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I run a CentOS 5.7 64 machine with 24gb ram and running kernel 2.6.18-274.12.1.el5.

This machine runs only Nginx, php-fpm and Xcache as extra applications.

Since about 3 weeks my memory behavior on this machine has changed and I cannot explain why. There are no crons running which flush anything like this. There are also no large numbers of files being deleted/changed during these drops.

The 'cached' memory gets dropped about every few hours, but it's never a set gap between flushes, this indicates to me that some bottleneck gets reached instead. It also always seems to be when total memory usages gets to about 18GB, but again, not always exactly 18GB.

This is a graph of my memory usage: enter image description here

As you can see in the graph the 'buffers' always stay more or less the same, it is mainly the 'cache' that gets dropped.

Running vmstat -m I have outputted the memory usage just before and just after a memory drop. The output is here: http://pastebin.com/diff.php?i=hJqZqztm 'old version' being before, 'new version' being after a drop.

About 3 weeks ago my server crashed during a heavy DDOS attack, after I rebooted the machine this odd behavior started. I have checked a bunch of logs, restarted the machine again, and cannot find any indication what changed.

During these 'cache' memory drops, my iNode usage drops at the same time.

enter image description here

Does anyone have any idea what might be causing this behavior? Clearly my RAM isn't full, so I am curious why this could be happening.

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Your 'buffers' value is really really high. That metric (although commonly misinterprested as dirty writes) is in effect block-device cache (if you cat /dev/sda that value will go up). It also could go up if you have lots of filesystems or LVM/Raid going on. But, 9G is enormous. What type of media setup do you use? FYI on most servers I rarely see that value go over 1G, let alone 9G. –  Matthew Ife Jan 22 '12 at 17:40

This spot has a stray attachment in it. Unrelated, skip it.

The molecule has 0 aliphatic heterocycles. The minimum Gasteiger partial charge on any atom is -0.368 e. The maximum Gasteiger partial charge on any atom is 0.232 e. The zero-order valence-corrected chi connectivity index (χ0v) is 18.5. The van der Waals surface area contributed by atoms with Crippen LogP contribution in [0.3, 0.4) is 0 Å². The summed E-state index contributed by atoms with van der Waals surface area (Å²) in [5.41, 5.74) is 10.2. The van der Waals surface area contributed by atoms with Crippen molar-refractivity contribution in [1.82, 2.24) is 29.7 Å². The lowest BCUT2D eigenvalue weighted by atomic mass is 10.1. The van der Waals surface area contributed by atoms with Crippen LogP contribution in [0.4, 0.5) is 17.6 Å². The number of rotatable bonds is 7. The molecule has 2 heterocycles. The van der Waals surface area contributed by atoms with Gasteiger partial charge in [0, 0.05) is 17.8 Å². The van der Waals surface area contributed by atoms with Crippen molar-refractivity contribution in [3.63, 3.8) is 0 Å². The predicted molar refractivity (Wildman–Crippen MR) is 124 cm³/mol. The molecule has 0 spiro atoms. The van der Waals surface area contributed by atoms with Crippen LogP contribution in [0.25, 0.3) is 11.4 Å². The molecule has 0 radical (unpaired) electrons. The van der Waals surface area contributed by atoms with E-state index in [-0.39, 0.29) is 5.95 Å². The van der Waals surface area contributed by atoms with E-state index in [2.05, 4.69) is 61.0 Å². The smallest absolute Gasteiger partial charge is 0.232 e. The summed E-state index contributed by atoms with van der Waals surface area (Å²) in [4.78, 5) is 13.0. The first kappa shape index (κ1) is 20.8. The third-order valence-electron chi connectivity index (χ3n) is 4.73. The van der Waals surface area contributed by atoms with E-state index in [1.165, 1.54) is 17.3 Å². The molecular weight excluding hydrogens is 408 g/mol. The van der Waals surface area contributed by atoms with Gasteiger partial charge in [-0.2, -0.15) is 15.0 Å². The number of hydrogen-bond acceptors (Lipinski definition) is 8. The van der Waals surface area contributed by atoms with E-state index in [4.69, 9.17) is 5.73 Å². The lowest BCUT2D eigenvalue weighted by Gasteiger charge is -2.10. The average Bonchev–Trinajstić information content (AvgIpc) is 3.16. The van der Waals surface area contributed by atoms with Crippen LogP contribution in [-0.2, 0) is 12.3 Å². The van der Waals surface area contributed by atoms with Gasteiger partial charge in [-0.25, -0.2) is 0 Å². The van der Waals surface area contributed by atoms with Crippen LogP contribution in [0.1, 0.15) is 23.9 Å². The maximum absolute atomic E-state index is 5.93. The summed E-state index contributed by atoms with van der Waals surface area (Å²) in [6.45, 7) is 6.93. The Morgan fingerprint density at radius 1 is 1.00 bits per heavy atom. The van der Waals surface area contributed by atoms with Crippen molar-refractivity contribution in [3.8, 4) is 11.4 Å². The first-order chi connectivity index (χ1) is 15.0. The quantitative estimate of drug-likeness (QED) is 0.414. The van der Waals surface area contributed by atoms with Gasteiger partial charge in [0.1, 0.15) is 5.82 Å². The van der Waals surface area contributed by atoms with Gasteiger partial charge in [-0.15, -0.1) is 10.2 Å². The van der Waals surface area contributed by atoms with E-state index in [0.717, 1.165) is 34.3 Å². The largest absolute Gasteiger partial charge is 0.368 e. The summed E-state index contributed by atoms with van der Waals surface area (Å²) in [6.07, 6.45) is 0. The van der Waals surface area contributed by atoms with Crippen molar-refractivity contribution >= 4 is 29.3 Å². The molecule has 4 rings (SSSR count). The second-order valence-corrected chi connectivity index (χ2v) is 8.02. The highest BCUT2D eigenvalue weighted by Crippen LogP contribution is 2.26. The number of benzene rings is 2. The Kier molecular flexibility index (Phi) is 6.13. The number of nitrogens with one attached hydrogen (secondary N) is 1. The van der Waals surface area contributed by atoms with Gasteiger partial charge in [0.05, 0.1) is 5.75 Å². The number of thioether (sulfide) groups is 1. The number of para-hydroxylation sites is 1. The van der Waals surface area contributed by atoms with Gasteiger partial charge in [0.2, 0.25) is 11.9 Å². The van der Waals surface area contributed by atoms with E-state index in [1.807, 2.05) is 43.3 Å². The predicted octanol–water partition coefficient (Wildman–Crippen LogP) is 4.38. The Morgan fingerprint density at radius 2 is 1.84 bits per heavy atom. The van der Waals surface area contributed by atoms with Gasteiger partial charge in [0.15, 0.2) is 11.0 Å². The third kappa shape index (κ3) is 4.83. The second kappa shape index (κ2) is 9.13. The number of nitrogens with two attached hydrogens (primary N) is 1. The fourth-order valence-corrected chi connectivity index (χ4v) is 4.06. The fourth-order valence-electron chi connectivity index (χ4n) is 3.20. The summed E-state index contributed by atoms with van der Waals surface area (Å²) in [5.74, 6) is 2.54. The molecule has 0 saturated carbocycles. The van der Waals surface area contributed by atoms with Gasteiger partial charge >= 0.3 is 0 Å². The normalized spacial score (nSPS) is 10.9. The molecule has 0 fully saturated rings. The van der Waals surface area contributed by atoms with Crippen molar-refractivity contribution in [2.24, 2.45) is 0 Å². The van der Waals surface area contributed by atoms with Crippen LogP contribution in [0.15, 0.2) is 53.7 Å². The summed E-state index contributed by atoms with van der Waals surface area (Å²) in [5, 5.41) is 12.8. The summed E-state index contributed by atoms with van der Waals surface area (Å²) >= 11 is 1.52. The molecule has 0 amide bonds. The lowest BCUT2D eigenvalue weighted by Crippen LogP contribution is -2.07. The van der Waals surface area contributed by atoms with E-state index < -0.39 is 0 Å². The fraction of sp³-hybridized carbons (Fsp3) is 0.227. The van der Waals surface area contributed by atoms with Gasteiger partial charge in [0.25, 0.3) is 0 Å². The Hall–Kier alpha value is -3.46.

This server hosts over 25 million text files (usually a only a few kb each, spread over 4x sas 15k rpm drives in raid10 setup), those files are spread in a /25/25/25/25/ folder structure. And these files are requested via PHP script quite often. 2 files are requested per page, and about 30 pages per second. As far as I understand Linux caches the most accessed files in the RAM. Storing these files a MySQL DB was no option as the DB size would be too big. But nothing has changes in the structure since the last 3 weeks, so the change in memory behavior is a mystery to us. –  Mr.Boon Jan 22 '12 at 18:35
    
Does your disk I/O correllate with this behaviour? –  Matthew Ife Jan 22 '12 at 18:48
    
Yes it does. When 'cache' is flushed, more info will need to come directly from disk, so there are 'read' spikes. You can see it here: i.imgur.com/3mmDi.png. This shouldn't have to happen if the server wouldn't flush that cache. –  Mr.Boon Jan 22 '12 at 18:51
    
I have to admit the graph confuses me (I dont use munin). The text stats indicate a min/max of buffers to be 8.87G to 9.04G respectively, but the graph displays a number of spikes between 13G and 18G. Perhaps I am reading the legend wrong here? And, which is actually right, the graph or the text summary.. I guess the graph on the basis of what your I/O chart shows. –  Matthew Ife Jan 22 '12 at 19:01

2 Answers 2

What does a jagged committed memory graph mean?

Sockets create inodes when a connection is accept()-ed, so the inode behaviour could be from a massive burst of connections being opened or closed, respectively. This could happen when (as in the linked question) logrotate kills a bunch of FastCGI processes. Not sure if this would apply to php-fpm.

Just a wild theory, and it doesn't really explain why the cache is cleared at the same time. Still, could be worth a look?

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up vote 0 down vote accepted

solved it by putting vm.zone_reclaim_mode = 0

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